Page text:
When combined with the administration's sweetheart nuclear deal with India (one that really plunges a dagger into the heart of nonproliferation) and most recently North Korea, Iran's thinking here is probably justified. Here's how Matthew Bunn, an analyst at Harvard's Belfer Center puts it:

...some of my Iranian colleagues—I’ve been making an effort to try to understand what is going on in Tehran, although with limited success—have told me that in Tehran the nuclear hardliners are pointing to India and saying basically, look what happened to them, they tested, everybody in the whole world sanctioned them, and then six months later Clinton was crawling back and saying, please be our friend, et cetera. Now, they’re getting this nuclear deal. The hardliners are using that as an argument that while there may be sanctions now, if we just move forward, eventually the world will roll over and acquiesce to what we’re doing. That’s a plausible argument. That’s not obvious to me that they’re wrong given the huge pool of oil and gas that Iran is sitting on.

All of this ties in rather nicely with the recent NIE. At this point I don't believe Iran can be deterred from continuing its work on the fuel cycle - I think that's something we'll likely have to learn to live with.

The key is how to prevent Iran from restarting its weapons program - a difficult task to be sure....

Comment Posted By Andy On 4.12.2007 @ 10:07


Good post Rick. Personally, I'm in the camp where Iran is largely rational and I don't subscribe to the idea that as soon as they get nukes they'll be using them on us.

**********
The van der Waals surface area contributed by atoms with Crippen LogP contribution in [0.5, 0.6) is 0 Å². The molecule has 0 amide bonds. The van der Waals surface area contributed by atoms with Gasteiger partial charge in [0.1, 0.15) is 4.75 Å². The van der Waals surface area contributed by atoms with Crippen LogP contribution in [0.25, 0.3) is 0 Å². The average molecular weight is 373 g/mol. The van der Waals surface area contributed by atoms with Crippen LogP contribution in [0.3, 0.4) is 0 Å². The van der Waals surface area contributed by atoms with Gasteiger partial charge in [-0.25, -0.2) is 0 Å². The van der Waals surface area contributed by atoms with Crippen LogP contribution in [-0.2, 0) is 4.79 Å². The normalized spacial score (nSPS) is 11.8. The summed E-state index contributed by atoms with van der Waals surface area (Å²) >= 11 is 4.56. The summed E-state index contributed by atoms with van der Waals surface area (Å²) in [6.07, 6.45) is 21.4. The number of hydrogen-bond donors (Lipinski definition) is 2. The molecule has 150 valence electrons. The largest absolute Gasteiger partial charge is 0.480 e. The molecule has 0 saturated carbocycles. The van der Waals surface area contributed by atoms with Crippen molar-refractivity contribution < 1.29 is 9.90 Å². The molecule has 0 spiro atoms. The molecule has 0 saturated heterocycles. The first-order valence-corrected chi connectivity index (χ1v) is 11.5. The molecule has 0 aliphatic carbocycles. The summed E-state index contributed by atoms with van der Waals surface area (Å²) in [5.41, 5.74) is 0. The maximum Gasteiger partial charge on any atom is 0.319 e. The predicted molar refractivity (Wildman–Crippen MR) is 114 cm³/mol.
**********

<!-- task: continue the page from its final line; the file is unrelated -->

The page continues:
To bomb or not to bomb. There is only one right answer.

Actually, there is only one less-bad answer. There are no right answers here IMO. Again, I'm in the "not to bomb" camp, or at least I don't support bombing at this time since I believe the "cure" of an attack is worse than the "disease" of a nominal Iranian nuclear capability.

Comment Posted By Andy On 20.11.2007 @ 16:37


Good post Rick.

Comment Posted By Andy On 2.11.2007 @ 10:32



I agree with the key points in your post, though I also agree to an extent with Lisa - I remember specifically last year "reutersgate" and aspersion on the AP and others for biased reporting by some bloggers, but when a report came out about Iran's nuclear program it was used uncritically by some of those same conservative bloggers.

But back to Hunt.

The biggest red flag on this story to me, as someone who worked professionally in the intel community, is the "70%" confidence level. The IC simply does not use such precise numbers for what should be obvious reasons. So I'm inherently skeptical and your points on Hunt providing no evidence for incompetence and his ignorance on the realities of the border with Pakistan are spot on.

The intel community and military uses a couple of different methodologies for judging confidence in information. One you can read about in some detail here (scroll down to the blue area):

Also used is a "low, medium high" confidence levels. A "high" confidence level is generally viewed as being about 90% or greater confidence.

Of course, without knowing the details of what actually went on and what the source of the information was that UBL was in the convoy, then it's impossible to determine for certain if Hunt was blowing smoke or not. Still, my experience, having deployed to Afghanistan twice, is that Hunt is full of it.

Comment Posted By Andy On 26.10.2007 @ 11:25